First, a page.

WiFi, Bluetooth, Zigbee and Z-Wave: what exactly are these wireless technologies and what are the main advantages or disadvantages between them. If you are thinking of buying a connected product such as smart light bulbs, for example, then surely you have already heard about these technologies.
The way that IoT devices connect to the Internet and each other is their control protocol; if IoT devices are people, think of the protocol as their common languages. Like on Earth, there are a few different languages, or protocols, that devices can speak, including:
WiFi: WiFi is by far the most common control protocol; it means that your IoT device will use the regular Internet provided by your Internet Service Provider. While this doesn’t require an additional hub, note that it can slow your web surfing speeds down, especially if you have a ton of different IoT devices set up at once.
Z-Wave: Don’t want to mess with your home’s WiFi? Z-Wave is a wireless technology that won’t interfere with your WiFi; rather, it operates on low power at 908.42 Mhz in the U.S and Canada. Z-Wave is a low energy wireless communication network primarily used to connect smart lighting, security devices, thermostats, and other smart home automation systems. Unlike Wi-Fi, this low power system can run on a single coin cell battery for several years. One of the major advantages of Z-Wave is that all of their devices comply with a very strict set of standards. The Z-Wave alliance ensures that every Z-Wave device is compatible with each other and can easily plug into the mesh network.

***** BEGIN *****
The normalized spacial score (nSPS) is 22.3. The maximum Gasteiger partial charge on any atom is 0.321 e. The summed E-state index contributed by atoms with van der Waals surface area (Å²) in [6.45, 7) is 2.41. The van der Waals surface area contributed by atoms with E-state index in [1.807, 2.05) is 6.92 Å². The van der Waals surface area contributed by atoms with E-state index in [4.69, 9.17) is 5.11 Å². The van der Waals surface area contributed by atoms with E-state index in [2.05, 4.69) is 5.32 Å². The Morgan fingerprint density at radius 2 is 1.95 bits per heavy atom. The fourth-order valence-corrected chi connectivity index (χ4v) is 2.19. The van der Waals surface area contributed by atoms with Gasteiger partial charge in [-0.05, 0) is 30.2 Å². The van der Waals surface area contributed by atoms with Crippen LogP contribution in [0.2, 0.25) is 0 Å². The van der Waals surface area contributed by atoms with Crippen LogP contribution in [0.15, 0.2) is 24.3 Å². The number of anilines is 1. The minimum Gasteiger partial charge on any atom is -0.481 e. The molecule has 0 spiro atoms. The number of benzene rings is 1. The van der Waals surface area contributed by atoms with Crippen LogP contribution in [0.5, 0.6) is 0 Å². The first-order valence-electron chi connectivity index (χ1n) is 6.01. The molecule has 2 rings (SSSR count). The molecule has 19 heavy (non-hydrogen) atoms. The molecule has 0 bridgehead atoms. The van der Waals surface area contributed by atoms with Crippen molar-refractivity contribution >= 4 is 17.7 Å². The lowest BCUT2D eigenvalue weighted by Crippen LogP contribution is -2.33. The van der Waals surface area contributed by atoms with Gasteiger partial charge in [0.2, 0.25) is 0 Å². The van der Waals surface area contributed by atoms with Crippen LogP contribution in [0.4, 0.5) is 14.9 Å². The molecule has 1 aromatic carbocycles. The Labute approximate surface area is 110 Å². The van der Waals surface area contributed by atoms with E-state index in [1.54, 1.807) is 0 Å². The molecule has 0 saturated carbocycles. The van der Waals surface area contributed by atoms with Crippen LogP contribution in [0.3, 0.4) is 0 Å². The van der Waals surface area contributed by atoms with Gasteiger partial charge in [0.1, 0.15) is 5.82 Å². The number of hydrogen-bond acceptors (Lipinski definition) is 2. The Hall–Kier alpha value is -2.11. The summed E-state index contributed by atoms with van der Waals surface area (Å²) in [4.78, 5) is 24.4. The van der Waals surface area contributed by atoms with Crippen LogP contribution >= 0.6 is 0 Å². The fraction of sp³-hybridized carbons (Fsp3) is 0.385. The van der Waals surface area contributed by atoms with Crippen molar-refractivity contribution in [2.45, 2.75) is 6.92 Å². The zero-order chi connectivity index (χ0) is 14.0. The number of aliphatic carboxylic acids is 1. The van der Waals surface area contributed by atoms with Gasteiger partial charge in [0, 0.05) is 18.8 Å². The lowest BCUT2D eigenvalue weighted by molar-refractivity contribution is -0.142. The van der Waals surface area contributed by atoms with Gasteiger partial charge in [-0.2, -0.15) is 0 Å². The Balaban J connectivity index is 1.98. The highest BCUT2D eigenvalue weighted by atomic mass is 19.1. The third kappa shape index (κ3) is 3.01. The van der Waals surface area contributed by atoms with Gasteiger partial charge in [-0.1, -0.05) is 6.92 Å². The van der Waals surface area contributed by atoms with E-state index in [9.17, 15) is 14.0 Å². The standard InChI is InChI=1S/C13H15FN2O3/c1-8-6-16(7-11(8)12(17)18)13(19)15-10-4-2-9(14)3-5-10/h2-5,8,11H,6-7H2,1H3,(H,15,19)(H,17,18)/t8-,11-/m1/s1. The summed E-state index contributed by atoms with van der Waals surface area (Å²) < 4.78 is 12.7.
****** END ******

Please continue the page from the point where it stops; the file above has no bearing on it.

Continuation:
ZigBee: Similar to Z-Wave, ZigBee is a mesh network and universal language that lets IoT devices communicate. Zigbee is a low power global wireless technology used for device-to-device communication. Zigbee allows you to control multiple devices remotely, from all over the world, with the use of mesh networking. This open wireless system runs on low power and can run battery-operated devices for up to seven years.
Bluetooth: Finally, Bluetooth is another mesh technology that lets people control and monitor IoT devices and automate systems.
For most people, WiFi-connected devices will be sufficient, but for more advanced smart homes, you might want to switch to a mesh network like Z-Wave or ZigBee.
The Internet of Things (IoT) initiative that connects smart home devices such as doorbells, lights, locks, security cameras, and thermostats has made it easy for everyone to install and use these gadgets in their homes, but you still need some sort of mechanism to control them. In some cases, just a phone will do the trick, but if you use multiple different products or services, you might need a home automation hub to control everything and have the devices interact with each other. Smart home automation allows you to tap into high-tech functionality and luxury that wasn’t possible in the past. As technology development continues to expand, so will the possibilities for consumer home automation to make life easier and more enjoyable.